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3 Hindu girls ace Madrasa exam in Bengal's Burdwan

Piupiya Saha, Sathi Modak and Arpita Saha — secured 730 (91.25%), 730 and 739 (92.38%) out of 800 respectively

By Abhijeet Chatterjee in Burdwan
  • Published 22.05.19, 3:24 AM
  • Updated 22.05.19, 3:24 AM
  • 2 mins read
Residents of Ketugram, while rejoicing in the girls’ achievements, are not surprised that Hindu students have excelled in an exam on Islam (Shutterstock)

Three Hindu girls studying in a madarsa in a Muslim-dominated area of East Burdwan have scored over 90 per cent in the West Bengal High Madrasah Secondary Exam (Madhyamik standard), bolstering the Mamata Banerjee government’s efforts to help such institutions shine the light of education in backward areas.

The results were declared last week in the midst of one of the most communally charged campaigns during which BJP chief Amit Shah had questioned the Bengal government’s allocation on madarsa education.

Piupiya Saha, Sathi Modak and Arpita Saha — who secured 730 (91.25 per cent), 730 and 739 (92.38 per cent) out of 800, respectively — study in Agordanga High Madrasah at Ketugram, which has a high concentration of Muslims.

Apart from securing cumulative scores that are among the highest in the district, the three students have done exceedingly well in Islam Parichay or the fundamentals of Islamic history, a subject unique to the madarsa board. Piupiya, Sathi and Arpita have scored 95, 92 and 93, respectively, in the subject.

Residents of Ketugram, while rejoicing in the girls’ achievements, are not surprised that Hindu students have excelled in an exam on Islam.

“Muslims study in schools that are not madarsas, so why should I have an issue with my daughter studying Islam Parichay?” said Rameswar, Piupiya’s father and a ration dealer.

Piupiya said: “The teachers here were very helpful and cooperative.”

Arpita, who topped her school with 739 marks, said that studying Islam had helped her broaden her horizons rather than being an academic burden.

“Being a Hindu, I am already quite accustomed to rites and rituals, but studying about another religion in detail helped me see the parallels,” the aspiring nursing student said.

Ketugram, situated on the banks of the Ajay river on the Birbhum border, has a 46.77 per cent Muslim population. The far-flung village has a recorded literacy rate of 68 per cent. The literacy rate in Bengal is 76.26 per cent, according to the 2011 census.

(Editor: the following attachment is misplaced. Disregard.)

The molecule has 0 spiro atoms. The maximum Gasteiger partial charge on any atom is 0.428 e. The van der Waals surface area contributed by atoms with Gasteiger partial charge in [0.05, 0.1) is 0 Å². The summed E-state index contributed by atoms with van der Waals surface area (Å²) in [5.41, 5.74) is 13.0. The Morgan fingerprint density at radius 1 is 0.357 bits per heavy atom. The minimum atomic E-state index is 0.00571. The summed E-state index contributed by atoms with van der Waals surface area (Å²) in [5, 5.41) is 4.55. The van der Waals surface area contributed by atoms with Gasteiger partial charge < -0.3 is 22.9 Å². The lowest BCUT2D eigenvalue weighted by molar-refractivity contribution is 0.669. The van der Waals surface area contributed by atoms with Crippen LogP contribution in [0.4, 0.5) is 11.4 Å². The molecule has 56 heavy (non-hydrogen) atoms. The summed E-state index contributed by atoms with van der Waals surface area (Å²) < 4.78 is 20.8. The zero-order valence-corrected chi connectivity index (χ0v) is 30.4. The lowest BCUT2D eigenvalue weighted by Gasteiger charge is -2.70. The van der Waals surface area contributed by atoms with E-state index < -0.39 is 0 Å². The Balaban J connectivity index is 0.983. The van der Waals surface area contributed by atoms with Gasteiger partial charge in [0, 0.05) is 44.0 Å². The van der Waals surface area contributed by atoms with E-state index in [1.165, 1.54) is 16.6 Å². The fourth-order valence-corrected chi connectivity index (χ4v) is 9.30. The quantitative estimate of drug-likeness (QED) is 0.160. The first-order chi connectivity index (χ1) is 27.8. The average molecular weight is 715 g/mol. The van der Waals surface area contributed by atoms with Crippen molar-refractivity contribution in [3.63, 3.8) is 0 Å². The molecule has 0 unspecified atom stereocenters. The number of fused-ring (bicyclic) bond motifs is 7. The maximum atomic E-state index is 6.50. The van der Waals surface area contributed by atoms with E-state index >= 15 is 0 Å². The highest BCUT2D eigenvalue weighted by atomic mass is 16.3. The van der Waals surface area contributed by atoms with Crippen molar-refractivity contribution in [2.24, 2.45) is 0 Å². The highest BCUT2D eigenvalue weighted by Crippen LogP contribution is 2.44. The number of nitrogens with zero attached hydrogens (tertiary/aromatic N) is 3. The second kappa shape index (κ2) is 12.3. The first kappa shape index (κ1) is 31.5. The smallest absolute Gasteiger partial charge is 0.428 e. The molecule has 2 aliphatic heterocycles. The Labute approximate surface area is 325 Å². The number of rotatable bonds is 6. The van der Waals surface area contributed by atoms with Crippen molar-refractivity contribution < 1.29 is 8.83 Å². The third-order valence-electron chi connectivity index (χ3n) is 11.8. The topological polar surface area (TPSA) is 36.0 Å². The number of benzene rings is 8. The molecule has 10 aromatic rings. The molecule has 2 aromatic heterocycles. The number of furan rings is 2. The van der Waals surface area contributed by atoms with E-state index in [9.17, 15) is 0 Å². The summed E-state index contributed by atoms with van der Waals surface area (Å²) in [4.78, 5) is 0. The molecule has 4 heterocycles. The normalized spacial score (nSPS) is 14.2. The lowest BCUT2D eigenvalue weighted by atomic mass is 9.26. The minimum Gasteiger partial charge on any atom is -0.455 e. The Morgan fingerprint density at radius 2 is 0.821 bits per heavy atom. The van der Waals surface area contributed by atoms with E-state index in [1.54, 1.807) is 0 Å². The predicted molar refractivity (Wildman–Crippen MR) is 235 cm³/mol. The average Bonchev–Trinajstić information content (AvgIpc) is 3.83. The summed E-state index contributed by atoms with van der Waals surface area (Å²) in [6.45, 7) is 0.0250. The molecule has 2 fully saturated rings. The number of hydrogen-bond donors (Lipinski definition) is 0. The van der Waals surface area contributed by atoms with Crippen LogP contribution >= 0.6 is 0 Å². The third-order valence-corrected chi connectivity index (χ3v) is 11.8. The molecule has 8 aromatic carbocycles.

Residents said the distance of the nearest higher secondary school — 6km away — deterred them from enrolling their daughters there.

“I would be worried if my daughter had to make that long a commute,” added Rajeswar, father of Arpita and a private tutor.

Nearly 60 per cent of Agordanga High Madrasah’s 900 students are Hindu.

At a rally in Alipurduar in March, BJP president Shah had indicated that the Trinamul government was engaging in vote-bank politics over its education budget.

“Mamata didi has a budget of Rs 4,000 crore for madarsas. We do not have a problem with that. But the entire budget for higher education is lower than Rs 4,000 crore,” he had claimed.

An official in the Bengal minority affairs and madarsa education department said the state government spent Rs 250 crore on madarsa education annually.

“The department has a budget of around Rs 3,000 crore for the 2019-20 fiscal. So, there is no question of spending Rs 4,000 crore on madarsas,” the official said.

Many pointed out that the fact that Hindu girls in backward areas were studying in madarsas proved that the state government’s spending was helping the spread of education.

“The trend of non-Muslim students studying in madarsas is increasing in Bengal — which is a good indicator of communal harmony in the state. Except for Islam Parichay, the syllabus is the same as the Madhyamik board,” said Abu Taher Kamruddin, president of the

West Bengal High Madrasah Board.

State-wide, nearly 12 per cent of those who took the West Bengal High Madrasah Secondary Exam this year were Hindus — a 4 per cent increase over last year.

In Ketugram, 62 students appeared for the madarsa board exam this year. Of them, 45 were girls.

Piupiya and Sathi say they want to become civil servants. Arpita plans to pursue her dream of becoming a nurse.

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